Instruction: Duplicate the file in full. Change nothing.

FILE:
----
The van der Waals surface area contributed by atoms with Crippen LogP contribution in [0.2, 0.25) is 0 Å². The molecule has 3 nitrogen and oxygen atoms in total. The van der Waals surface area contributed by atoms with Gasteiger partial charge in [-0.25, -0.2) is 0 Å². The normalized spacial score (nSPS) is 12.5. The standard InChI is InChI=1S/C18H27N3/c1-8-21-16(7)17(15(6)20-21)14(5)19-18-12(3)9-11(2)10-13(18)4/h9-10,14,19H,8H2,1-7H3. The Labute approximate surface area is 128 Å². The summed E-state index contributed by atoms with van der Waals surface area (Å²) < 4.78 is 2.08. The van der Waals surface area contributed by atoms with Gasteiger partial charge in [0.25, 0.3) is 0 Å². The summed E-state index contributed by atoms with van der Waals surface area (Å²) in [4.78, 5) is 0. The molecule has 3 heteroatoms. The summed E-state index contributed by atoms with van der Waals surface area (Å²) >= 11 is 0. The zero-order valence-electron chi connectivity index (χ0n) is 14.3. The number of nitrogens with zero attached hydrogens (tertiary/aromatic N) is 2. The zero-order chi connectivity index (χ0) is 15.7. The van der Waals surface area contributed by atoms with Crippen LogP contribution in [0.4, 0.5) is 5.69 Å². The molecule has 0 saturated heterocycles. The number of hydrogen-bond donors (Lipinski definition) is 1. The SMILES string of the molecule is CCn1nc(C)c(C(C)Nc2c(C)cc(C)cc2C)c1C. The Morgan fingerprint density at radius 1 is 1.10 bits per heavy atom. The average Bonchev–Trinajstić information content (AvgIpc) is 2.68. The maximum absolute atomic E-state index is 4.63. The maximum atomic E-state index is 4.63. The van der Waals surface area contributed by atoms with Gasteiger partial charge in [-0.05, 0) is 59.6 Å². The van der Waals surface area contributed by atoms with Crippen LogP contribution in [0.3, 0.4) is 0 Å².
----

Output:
The van der Waals surface area contributed by atoms with Crippen LogP contribution in [0.2, 0.25) is 0 Å². The molecule has 3 nitrogen and oxygen atoms in total. The van der Waals surface area contributed by atoms with Gasteiger partial charge in [-0.25, -0.2) is 0 Å². The normalized spacial score (nSPS) is 12.5. The standard InChI is InChI=1S/C18H27N3/c1-8-21-16(7)17(15(6)20-21)14(5)19-18-12(3)9-11(2)10-13(18)4/h9-10,14,19H,8H2,1-7H3. The Labute approximate surface area is 128 Å². The summed E-state index contributed by atoms with van der Waals surface area (Å²) < 4.78 is 2.08. The van der Waals surface area contributed by atoms with Gasteiger partial charge in [0.25, 0.3) is 0 Å². The summed E-state index contributed by atoms with van der Waals surface area (Å²) in [4.78, 5) is 0. The molecule has 3 heteroatoms. The summed E-state index contributed by atoms with van der Waals surface area (Å²) >= 11 is 0. The zero-order valence-electron chi connectivity index (χ0n) is 14.3. The number of nitrogens with zero attached hydrogens (tertiary/aromatic N) is 2. The zero-order chi connectivity index (χ0) is 15.7. The van der Waals surface area contributed by atoms with Crippen LogP contribution in [0.4, 0.5) is 5.69 Å². The molecule has 0 saturated heterocycles. The number of hydrogen-bond donors (Lipinski definition) is 1. The SMILES string of the molecule is CCn1nc(C)c(C(C)Nc2c(C)cc(C)cc2C)c1C. The Morgan fingerprint density at radius 1 is 1.10 bits per heavy atom. The average Bonchev–Trinajstić information content (AvgIpc) is 2.68. The maximum absolute atomic E-state index is 4.63. The maximum atomic E-state index is 4.63. The van der Waals surface area contributed by atoms with Gasteiger partial charge in [-0.05, 0) is 59.6 Å². The van der Waals surface area contributed by atoms with Crippen LogP contribution in [0.3, 0.4) is 0 Å².